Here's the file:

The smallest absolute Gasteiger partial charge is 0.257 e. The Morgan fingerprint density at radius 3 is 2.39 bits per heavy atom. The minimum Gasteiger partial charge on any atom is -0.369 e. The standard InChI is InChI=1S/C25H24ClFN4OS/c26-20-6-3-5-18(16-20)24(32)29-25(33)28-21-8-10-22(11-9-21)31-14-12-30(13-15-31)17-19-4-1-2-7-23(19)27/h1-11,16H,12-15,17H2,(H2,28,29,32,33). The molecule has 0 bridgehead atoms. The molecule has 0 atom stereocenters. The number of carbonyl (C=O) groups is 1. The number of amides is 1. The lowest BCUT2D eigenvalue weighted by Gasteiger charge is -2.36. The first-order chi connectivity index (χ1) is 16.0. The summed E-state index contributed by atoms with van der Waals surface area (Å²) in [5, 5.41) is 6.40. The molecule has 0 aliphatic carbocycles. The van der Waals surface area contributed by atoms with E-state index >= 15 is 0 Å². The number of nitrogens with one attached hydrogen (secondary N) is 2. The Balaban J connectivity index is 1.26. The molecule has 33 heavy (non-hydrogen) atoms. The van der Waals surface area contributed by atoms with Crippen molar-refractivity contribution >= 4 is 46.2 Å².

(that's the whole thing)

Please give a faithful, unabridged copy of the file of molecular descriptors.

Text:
The smallest absolute Gasteiger partial charge is 0.257 e. The Morgan fingerprint density at radius 3 is 2.39 bits per heavy atom. The minimum Gasteiger partial charge on any atom is -0.369 e. The standard InChI is InChI=1S/C25H24ClFN4OS/c26-20-6-3-5-18(16-20)24(32)29-25(33)28-21-8-10-22(11-9-21)31-14-12-30(13-15-31)17-19-4-1-2-7-23(19)27/h1-11,16H,12-15,17H2,(H2,28,29,32,33). The molecule has 0 bridgehead atoms. The molecule has 0 atom stereocenters. The number of carbonyl (C=O) groups is 1. The number of amides is 1. The lowest BCUT2D eigenvalue weighted by Gasteiger charge is -2.36. The first-order chi connectivity index (χ1) is 16.0. The summed E-state index contributed by atoms with van der Waals surface area (Å²) in [5, 5.41) is 6.40. The molecule has 0 aliphatic carbocycles. The van der Waals surface area contributed by atoms with E-state index >= 15 is 0 Å². The number of nitrogens with one attached hydrogen (secondary N) is 2. The Balaban J connectivity index is 1.26. The molecule has 33 heavy (non-hydrogen) atoms. The van der Waals surface area contributed by atoms with Crippen molar-refractivity contribution >= 4 is 46.2 Å².